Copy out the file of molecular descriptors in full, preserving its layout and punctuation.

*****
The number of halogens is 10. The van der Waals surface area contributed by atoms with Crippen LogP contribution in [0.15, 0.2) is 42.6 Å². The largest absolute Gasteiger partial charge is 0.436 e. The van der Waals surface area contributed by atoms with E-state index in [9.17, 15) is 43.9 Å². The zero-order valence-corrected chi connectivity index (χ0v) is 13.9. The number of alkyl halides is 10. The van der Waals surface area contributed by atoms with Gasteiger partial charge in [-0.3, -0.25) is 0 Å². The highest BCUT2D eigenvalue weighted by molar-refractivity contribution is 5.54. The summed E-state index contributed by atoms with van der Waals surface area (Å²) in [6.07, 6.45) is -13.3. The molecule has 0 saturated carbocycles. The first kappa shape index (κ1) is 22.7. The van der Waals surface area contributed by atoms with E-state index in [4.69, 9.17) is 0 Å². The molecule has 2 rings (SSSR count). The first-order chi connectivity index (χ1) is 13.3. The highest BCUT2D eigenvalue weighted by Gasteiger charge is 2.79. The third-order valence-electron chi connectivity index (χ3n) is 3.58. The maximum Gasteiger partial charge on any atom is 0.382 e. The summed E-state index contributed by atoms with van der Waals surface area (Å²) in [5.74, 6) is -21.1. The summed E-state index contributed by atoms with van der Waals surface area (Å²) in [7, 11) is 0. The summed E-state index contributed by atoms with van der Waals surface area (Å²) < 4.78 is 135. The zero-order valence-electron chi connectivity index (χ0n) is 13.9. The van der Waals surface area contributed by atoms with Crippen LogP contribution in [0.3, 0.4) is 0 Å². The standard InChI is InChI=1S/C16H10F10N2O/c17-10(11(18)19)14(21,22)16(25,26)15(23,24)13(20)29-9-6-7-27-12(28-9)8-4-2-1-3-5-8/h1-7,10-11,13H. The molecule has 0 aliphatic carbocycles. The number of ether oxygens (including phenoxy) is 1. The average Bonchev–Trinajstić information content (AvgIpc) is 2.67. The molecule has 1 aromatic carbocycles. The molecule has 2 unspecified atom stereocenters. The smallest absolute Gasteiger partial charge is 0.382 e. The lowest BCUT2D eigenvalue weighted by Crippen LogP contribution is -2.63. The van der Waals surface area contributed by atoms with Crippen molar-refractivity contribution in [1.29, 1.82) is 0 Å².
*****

The number of halogens is 10. The van der Waals surface area contributed by atoms with Crippen LogP contribution in [0.15, 0.2) is 42.6 Å². The largest absolute Gasteiger partial charge is 0.436 e. The van der Waals surface area contributed by atoms with E-state index in [9.17, 15) is 43.9 Å². The zero-order valence-corrected chi connectivity index (χ0v) is 13.9. The number of alkyl halides is 10. The van der Waals surface area contributed by atoms with Gasteiger partial charge in [-0.3, -0.25) is 0 Å². The highest BCUT2D eigenvalue weighted by molar-refractivity contribution is 5.54. The summed E-state index contributed by atoms with van der Waals surface area (Å²) in [6.07, 6.45) is -13.3. The molecule has 0 saturated carbocycles. The first kappa shape index (κ1) is 22.7. The van der Waals surface area contributed by atoms with E-state index in [4.69, 9.17) is 0 Å². The molecule has 2 rings (SSSR count). The first-order chi connectivity index (χ1) is 13.3. The highest BCUT2D eigenvalue weighted by Gasteiger charge is 2.79. The third-order valence-electron chi connectivity index (χ3n) is 3.58. The maximum Gasteiger partial charge on any atom is 0.382 e. The summed E-state index contributed by atoms with van der Waals surface area (Å²) in [5.74, 6) is -21.1. The summed E-state index contributed by atoms with van der Waals surface area (Å²) in [7, 11) is 0. The summed E-state index contributed by atoms with van der Waals surface area (Å²) < 4.78 is 135. The zero-order valence-electron chi connectivity index (χ0n) is 13.9. The van der Waals surface area contributed by atoms with Crippen LogP contribution in [0.3, 0.4) is 0 Å². The standard InChI is InChI=1S/C16H10F10N2O/c17-10(11(18)19)14(21,22)16(25,26)15(23,24)13(20)29-9-6-7-27-12(28-9)8-4-2-1-3-5-8/h1-7,10-11,13H. The molecule has 0 aliphatic carbocycles. The number of ether oxygens (including phenoxy) is 1. The average Bonchev–Trinajstić information content (AvgIpc) is 2.67. The molecule has 1 aromatic carbocycles. The molecule has 2 unspecified atom stereocenters. The smallest absolute Gasteiger partial charge is 0.382 e. The lowest BCUT2D eigenvalue weighted by Crippen LogP contribution is -2.63. The van der Waals surface area contributed by atoms with Crippen molar-refractivity contribution in [1.29, 1.82) is 0 Å².